There are often small bits of funding available for conference organising when you are a student, but when you finish your PhD and are cast off into the wilderness this may no longer exist. Make use of it while you can!
I organised ‘Anthropology for Sale’ with Jamie Cross, and from this we produced a special issue for Ethnos: Journal of Anthropology, in which I have a single authored article (currently under review) and a co-authored Introduction. Granted, this article was not completed until I had finished my PhD, but the groundwork was laid a year before my viva. This stuff takes time.
Finally, force yourself into projects you want to be part of. Two years ago, at the Annual Conference on South Asia in Madison Wisconsin, I saw a fantastic panel on names and naming practices. It was a seriously all-star cast in the anthropology of South Asia: Jacob Copeman, Veena Das, and William Mazzarella to name but a few. Never the less, I knew I had material that could speak to the project so cornered Veena Das over dinner to tell her so, quickly learning that nobody corners Professor Das. She interrogated me viva-style about what I could contribute and eventually agreed to see an abstract and a draft. The paper fit the collection, was submitted with the set, went through an incredibly rigorous peer review process, and was published in SAMAJ: South Asia Multidisciplinary Academic Journal the following year (2015). Veena and Jacob helped and encouraged me enormously.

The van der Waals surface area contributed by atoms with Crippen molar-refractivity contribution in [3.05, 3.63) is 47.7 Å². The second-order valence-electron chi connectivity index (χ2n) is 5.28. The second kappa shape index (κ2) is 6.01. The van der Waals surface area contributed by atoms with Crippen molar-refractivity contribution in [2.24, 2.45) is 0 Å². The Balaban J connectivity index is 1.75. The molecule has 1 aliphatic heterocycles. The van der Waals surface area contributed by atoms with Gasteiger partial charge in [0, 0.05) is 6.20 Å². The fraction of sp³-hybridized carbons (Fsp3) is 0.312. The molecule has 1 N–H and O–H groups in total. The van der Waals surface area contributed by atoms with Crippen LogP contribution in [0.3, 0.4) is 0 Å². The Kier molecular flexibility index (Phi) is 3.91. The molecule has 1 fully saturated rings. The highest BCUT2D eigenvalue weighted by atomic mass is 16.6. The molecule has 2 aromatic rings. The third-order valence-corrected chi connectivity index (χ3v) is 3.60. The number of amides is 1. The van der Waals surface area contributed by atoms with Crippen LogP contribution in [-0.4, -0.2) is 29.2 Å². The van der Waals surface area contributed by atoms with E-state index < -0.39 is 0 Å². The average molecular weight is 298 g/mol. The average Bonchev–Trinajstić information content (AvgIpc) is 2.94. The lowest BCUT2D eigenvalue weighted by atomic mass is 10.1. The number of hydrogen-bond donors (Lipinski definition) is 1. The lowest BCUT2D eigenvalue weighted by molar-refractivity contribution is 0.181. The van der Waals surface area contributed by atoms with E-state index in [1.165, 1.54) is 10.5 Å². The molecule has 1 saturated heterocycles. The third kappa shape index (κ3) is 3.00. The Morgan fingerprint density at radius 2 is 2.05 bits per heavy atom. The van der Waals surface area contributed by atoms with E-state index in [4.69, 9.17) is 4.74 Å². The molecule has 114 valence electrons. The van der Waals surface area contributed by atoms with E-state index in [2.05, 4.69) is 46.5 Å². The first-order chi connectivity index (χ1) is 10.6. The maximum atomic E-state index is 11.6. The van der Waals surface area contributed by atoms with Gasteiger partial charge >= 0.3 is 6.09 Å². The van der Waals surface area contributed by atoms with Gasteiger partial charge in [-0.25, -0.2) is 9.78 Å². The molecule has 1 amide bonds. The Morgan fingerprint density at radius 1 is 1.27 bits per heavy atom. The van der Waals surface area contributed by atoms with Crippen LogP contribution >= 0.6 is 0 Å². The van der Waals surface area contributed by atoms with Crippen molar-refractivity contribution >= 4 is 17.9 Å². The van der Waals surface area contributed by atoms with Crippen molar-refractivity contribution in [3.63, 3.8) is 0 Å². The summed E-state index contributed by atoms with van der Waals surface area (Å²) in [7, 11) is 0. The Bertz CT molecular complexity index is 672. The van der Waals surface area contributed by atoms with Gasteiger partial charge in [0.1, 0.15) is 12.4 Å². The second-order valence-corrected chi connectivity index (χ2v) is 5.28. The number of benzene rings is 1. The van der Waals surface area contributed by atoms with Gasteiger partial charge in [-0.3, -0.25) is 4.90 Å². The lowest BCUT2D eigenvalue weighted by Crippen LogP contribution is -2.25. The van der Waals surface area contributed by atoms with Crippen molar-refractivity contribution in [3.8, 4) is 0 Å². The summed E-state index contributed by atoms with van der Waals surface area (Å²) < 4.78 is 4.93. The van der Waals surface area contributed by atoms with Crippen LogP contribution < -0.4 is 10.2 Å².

If you find a project that your work speaks to and you want to be part of it, my advice is to dive right in, even if – as in my case – you are just a lowly PhD student!
I graduated from the University of Edinburgh in the summer of 2015 – this time last year. Publishing between then and now has been a heady blend of really intense bits of writing to deadlines (actual and self-imposed) and what can feel like really drawn out things, like waiting for reviewers’ comments, to hear back from an editor, or receiving proofs. It takes time, and it takes up a lot of time. Weighed down by the thought of the massive body of work that is your thesis, the idea of writing articles or committing time and energy to anything other than thesis writing for that matter, may seem stressful, your supervisor may even advise against it. However, preparing articles while writing up can be done. Moreover, it can be very beneficial, it can energise your teaching, sharpen a chapter or two, encourage you to collaborate with staff and help you look, and think, beyond your thesis.
 The BASAS annual conference holds a special event for graduates and early career scholars. This event is a great platform for sharing ideas. The publishing advice in full will be given by Dr John Zavos, editor of Contemporary South Asia; Dr Deborah Sutton, editor of South Asian Studies; and Professor Nitya Rao. Next year’s conference will be held in Nottingham, April 2017.
 I used this strategy to publish my first article, which was for Contemporary South Asia, ‘On Sacred Ground: the political performance of religious responsibility’ (2014).